This case involves a plaintiff in Oklahoma who became severely ill after ingesting a piece of metal wire that had been baked inside of a cheese danish. The plaintiff had purchased the danish from a bakery, where the pastry’s wrapper was noted to be intact at the time of purchase. The man noticed small pieces of metal in the pastry after he had consumed half of it, and began to experience severe gastrointestinal pain a few hours later. It was discovered that the man had suffered a significant gastric perforation, which required multiple surgeries to correct and resulted in a massive infection.
Question(s) For Expert Witness
- 1. Please describe your experience in food safety as it relates to this setting.
Expert Witness Response E-101627
As an academic I instruct on food service or food product industry management’s roles in food preparation to eliminate the 3 types of food borne hazards: biological, chemical and most relevant to this case, physical hazards. As a risk management professional and private consultant, I provide technical guidance on identifying and eliminating potential liabilities to clients’ products and operational procedures. This industry can opt to use a myriad of technologies and techniques to detect and remove unintended contaminants from the food supply including magnetic mechanisms and metal detection, as well as and various radiography technologies. Common breakdowns can occur at any point along the flow of the product from production to retail plating / service. Within the scope of a food safety professor for past 15 years, I have lectured on prevention of contaminants and controls of potentially injurious physical hazards in foods including metal objects.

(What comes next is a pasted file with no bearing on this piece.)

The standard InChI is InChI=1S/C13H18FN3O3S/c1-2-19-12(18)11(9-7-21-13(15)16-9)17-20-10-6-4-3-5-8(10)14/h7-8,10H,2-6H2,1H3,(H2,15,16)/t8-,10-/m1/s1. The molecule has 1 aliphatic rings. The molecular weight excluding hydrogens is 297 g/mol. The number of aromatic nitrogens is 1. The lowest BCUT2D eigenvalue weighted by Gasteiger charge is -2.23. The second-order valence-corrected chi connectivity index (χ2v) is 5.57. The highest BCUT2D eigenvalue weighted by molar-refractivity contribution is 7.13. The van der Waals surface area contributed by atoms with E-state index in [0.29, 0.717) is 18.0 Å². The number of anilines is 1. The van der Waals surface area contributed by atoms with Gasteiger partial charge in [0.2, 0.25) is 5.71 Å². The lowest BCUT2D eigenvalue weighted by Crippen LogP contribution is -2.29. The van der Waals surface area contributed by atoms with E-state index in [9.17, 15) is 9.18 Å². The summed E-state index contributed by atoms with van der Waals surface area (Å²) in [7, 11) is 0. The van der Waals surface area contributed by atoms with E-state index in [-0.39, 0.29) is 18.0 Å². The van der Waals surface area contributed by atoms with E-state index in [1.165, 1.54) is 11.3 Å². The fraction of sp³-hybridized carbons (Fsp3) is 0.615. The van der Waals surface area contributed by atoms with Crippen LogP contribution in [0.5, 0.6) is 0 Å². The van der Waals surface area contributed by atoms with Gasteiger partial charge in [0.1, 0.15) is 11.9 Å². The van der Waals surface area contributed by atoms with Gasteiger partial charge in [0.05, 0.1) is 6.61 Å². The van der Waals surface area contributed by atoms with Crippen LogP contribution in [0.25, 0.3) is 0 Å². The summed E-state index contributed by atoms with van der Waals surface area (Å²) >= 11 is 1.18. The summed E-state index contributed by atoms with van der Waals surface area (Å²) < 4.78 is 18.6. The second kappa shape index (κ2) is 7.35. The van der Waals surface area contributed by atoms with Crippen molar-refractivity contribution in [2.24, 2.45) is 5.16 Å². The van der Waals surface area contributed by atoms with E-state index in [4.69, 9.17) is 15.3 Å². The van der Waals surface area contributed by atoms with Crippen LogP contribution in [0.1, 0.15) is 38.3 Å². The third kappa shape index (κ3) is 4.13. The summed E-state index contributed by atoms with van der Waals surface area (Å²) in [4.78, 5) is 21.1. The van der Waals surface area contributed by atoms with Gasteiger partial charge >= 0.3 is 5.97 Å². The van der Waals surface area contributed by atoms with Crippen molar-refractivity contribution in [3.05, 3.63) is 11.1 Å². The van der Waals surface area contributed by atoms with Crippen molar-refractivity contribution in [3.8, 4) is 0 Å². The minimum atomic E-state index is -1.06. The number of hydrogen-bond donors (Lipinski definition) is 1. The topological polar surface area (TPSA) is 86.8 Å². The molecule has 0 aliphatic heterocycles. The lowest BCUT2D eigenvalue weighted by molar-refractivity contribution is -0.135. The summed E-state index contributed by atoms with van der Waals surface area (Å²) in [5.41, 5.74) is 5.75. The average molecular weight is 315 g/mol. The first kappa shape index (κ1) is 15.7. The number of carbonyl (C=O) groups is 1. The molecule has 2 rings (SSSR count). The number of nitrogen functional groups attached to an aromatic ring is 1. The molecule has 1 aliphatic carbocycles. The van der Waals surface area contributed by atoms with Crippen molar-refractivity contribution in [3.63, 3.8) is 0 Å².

Expert Witness Response E-101583
I am a food manufacturing safety expert with extensive knowledge in practices, prevention programs, employee training and standards in the industry. I teach International HACCP Alliance and FSMA FSPCA Preventive Control for Human Food with 21 years in food safety manufacturing, growing and distribution. Protocols and prevention programs to reduce hazardous extraneous material should have been applied here. Food Safety Plans should identify anticipated and unanticipated food safety issues if they are part of the product. (i.e. Salmonella in raw cookie dough if consumers eat it). If the pastry was made in a processing facility, metal detectors and x-rays are common to prevent foreign object contamination. If it was made in a kitchen, they may not follow the same ‘standards’ for prevention as manufacturers do. I lecture on foreign material issues regularly.